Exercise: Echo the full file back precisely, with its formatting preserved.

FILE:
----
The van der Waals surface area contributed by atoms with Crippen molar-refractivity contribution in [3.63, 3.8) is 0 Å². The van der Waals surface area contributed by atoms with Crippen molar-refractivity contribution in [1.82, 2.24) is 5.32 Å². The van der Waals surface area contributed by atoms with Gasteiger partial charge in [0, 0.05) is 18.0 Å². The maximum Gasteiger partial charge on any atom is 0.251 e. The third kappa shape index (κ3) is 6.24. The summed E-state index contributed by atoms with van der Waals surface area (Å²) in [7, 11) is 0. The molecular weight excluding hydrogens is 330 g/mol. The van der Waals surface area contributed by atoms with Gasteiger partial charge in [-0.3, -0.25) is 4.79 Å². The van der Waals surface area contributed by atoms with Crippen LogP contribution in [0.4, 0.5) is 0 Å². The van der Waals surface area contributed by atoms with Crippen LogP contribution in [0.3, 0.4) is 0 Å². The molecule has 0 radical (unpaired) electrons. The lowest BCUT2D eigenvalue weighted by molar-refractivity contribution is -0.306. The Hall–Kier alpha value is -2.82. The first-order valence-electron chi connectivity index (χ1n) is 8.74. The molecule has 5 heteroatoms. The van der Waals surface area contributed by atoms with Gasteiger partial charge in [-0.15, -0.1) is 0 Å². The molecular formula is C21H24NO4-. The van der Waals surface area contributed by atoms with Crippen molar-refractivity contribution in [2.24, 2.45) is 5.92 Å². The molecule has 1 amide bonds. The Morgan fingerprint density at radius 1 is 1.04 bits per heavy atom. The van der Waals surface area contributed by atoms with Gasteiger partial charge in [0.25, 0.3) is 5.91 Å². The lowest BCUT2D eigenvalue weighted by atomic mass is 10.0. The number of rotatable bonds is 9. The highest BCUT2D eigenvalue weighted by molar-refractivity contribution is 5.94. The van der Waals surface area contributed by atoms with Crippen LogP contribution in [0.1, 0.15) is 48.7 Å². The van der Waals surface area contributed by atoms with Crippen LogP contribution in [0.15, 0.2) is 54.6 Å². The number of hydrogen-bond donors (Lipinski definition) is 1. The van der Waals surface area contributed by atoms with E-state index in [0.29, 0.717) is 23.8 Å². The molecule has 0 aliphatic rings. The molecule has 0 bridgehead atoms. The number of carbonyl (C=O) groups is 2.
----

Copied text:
The van der Waals surface area contributed by atoms with Crippen molar-refractivity contribution in [3.63, 3.8) is 0 Å². The van der Waals surface area contributed by atoms with Crippen molar-refractivity contribution in [1.82, 2.24) is 5.32 Å². The van der Waals surface area contributed by atoms with Gasteiger partial charge in [0, 0.05) is 18.0 Å². The maximum Gasteiger partial charge on any atom is 0.251 e. The third kappa shape index (κ3) is 6.24. The summed E-state index contributed by atoms with van der Waals surface area (Å²) in [7, 11) is 0. The molecular weight excluding hydrogens is 330 g/mol. The van der Waals surface area contributed by atoms with Gasteiger partial charge in [-0.3, -0.25) is 4.79 Å². The van der Waals surface area contributed by atoms with Crippen LogP contribution in [0.4, 0.5) is 0 Å². The van der Waals surface area contributed by atoms with Crippen LogP contribution in [0.3, 0.4) is 0 Å². The molecule has 0 radical (unpaired) electrons. The lowest BCUT2D eigenvalue weighted by molar-refractivity contribution is -0.306. The Hall–Kier alpha value is -2.82. The first-order valence-electron chi connectivity index (χ1n) is 8.74. The molecule has 5 heteroatoms. The van der Waals surface area contributed by atoms with Gasteiger partial charge in [-0.15, -0.1) is 0 Å². The molecular formula is C21H24NO4-. The van der Waals surface area contributed by atoms with Crippen molar-refractivity contribution in [2.24, 2.45) is 5.92 Å². The molecule has 1 amide bonds. The Morgan fingerprint density at radius 1 is 1.04 bits per heavy atom. The van der Waals surface area contributed by atoms with Gasteiger partial charge in [0.25, 0.3) is 5.91 Å². The lowest BCUT2D eigenvalue weighted by atomic mass is 10.0. The number of rotatable bonds is 9. The highest BCUT2D eigenvalue weighted by molar-refractivity contribution is 5.94. The van der Waals surface area contributed by atoms with Crippen LogP contribution in [0.1, 0.15) is 48.7 Å². The van der Waals surface area contributed by atoms with Crippen LogP contribution in [0.15, 0.2) is 54.6 Å². The number of hydrogen-bond donors (Lipinski definition) is 1. The van der Waals surface area contributed by atoms with E-state index in [0.29, 0.717) is 23.8 Å². The molecule has 0 aliphatic rings. The molecule has 0 bridgehead atoms. The number of carbonyl (C=O) groups is 2.